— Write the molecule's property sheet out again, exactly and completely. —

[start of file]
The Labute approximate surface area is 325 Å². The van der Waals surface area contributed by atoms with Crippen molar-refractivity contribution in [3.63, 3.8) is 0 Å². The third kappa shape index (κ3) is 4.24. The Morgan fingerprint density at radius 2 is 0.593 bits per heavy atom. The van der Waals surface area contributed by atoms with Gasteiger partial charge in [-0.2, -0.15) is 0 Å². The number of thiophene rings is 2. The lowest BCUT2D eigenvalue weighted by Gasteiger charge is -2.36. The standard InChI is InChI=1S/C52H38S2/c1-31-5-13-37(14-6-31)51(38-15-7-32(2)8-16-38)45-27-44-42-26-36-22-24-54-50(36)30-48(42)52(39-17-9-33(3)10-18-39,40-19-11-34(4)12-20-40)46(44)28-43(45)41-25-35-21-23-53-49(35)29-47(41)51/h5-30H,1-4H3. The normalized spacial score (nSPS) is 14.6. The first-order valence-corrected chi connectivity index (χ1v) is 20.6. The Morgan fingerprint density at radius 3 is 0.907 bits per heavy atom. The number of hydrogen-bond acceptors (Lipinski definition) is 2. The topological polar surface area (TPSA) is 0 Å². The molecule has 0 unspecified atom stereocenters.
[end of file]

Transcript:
The Labute approximate surface area is 325 Å². The van der Waals surface area contributed by atoms with Crippen molar-refractivity contribution in [3.63, 3.8) is 0 Å². The third kappa shape index (κ3) is 4.24. The Morgan fingerprint density at radius 2 is 0.593 bits per heavy atom. The van der Waals surface area contributed by atoms with Gasteiger partial charge in [-0.2, -0.15) is 0 Å². The number of thiophene rings is 2. The lowest BCUT2D eigenvalue weighted by Gasteiger charge is -2.36. The standard InChI is InChI=1S/C52H38S2/c1-31-5-13-37(14-6-31)51(38-15-7-32(2)8-16-38)45-27-44-42-26-36-22-24-54-50(36)30-48(42)52(39-17-9-33(3)10-18-39,40-19-11-34(4)12-20-40)46(44)28-43(45)41-25-35-21-23-53-49(35)29-47(41)51/h5-30H,1-4H3. The normalized spacial score (nSPS) is 14.6. The first-order valence-corrected chi connectivity index (χ1v) is 20.6. The Morgan fingerprint density at radius 3 is 0.907 bits per heavy atom. The number of hydrogen-bond acceptors (Lipinski definition) is 2. The topological polar surface area (TPSA) is 0 Å². The molecule has 0 unspecified atom stereocenters.